Today marks the opening of "G I R L" at Galerie Perrotin in Paris, a new exhibition curated by Pharrell — and named after his latest album — bringing together the work of more than 30 artists, many of whom produced original pieces exclusively for the project.
Pharrell selected art by Sophie Calle, Tracey Emin, Ryan McGinley, and Marina Abramovic to hang alongside Takashi Murakami’s fantastical portraits of the singer and his wife at their wedding, as well as The Future Pharrell, a resin sculpture by American artist Daniel Arsham, molded from the musician’s form.
Williams is credited as "curator" of the exhibition, and at a preview event for media yesterday, he said he found the process quite meaningful, especially the opportunity to meet many of the artists, some of whom are represented by the gallery. “It was a crash course into that person’s life. I got to learn about that artist and their process,” he said. “Takashi Murakami is a master and his mind is colorful, his imagination unbelievable. I just got a kick out of watching the guy think.”
A couple of trickier questions came from the crowd, however, including some about the inclusion of work from controversial photographer Terry Richardson. (His piece in the show is a 1994 print featuring a close-up of a girl’s crotch covered by a heart-shaped cookie with the words "Eat Me" written in icing.) Pharrell graciously acknowledged the queries, adding that he “wanted people to talk about the project. We want people to be curious, and we wanted to start a conversation, not a controversy.” He went on to add that he had a personal relationship with Richardson, who shot N.E.R.D.’s first album cover as well as the wedding photos that feature in Murakami’s works in this exhibition. Gallery owner Emmanuel Perrotin also jumped in to remark: “I’ve worked with Terry Richardson since 1996. He’s an artist I love. He completely changed photography … We knew when we used this picture there would be a reaction, and we are happy to assume responsibility. I would do a new show with Terry. I have no problem with him.”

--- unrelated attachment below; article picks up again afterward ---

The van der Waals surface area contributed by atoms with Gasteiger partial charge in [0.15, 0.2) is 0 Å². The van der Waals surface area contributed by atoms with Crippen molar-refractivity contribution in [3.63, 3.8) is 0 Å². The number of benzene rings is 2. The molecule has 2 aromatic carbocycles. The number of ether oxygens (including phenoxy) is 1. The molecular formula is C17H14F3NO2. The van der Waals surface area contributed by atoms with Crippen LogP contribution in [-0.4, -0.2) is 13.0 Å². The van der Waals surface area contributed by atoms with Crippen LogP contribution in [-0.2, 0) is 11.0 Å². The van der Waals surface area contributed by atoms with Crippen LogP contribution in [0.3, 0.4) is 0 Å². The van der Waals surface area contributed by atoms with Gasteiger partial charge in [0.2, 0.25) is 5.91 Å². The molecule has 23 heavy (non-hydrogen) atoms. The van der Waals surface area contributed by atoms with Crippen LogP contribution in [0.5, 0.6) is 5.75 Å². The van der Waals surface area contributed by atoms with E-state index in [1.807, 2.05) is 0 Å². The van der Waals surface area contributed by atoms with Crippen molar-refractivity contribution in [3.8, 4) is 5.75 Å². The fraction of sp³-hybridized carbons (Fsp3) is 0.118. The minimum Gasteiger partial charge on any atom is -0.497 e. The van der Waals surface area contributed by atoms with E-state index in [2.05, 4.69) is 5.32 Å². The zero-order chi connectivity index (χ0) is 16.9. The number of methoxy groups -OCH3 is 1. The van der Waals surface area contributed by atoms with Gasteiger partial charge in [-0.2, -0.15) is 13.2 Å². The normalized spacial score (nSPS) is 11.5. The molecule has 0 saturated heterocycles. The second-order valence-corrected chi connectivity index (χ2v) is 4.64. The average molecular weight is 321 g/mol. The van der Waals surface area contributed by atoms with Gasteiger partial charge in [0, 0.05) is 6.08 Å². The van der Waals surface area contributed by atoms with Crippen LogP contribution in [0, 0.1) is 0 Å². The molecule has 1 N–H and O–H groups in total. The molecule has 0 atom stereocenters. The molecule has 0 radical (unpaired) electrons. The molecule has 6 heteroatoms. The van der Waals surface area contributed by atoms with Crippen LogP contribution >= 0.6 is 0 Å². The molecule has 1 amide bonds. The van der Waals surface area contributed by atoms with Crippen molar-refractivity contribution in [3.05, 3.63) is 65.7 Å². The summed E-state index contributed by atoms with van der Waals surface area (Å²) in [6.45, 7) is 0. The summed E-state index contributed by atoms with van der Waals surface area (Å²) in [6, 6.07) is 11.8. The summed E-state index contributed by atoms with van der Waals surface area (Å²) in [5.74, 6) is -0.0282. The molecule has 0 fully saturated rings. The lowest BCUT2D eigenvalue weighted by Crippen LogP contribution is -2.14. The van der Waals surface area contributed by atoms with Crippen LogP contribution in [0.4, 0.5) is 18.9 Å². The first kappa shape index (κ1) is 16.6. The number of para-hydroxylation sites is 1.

Williams seemed a little perturbed after a few minutes of this, but, then again, earlier in the program, he'd been the first to admit that his expertise lies in the music business, not the art world. “I’m a musician," he said. "I’m here to learn. I don't profess to be an expert.”
"G I R L" is on view through June 27 at Galerie Perrotin, 76 rue de Turenne.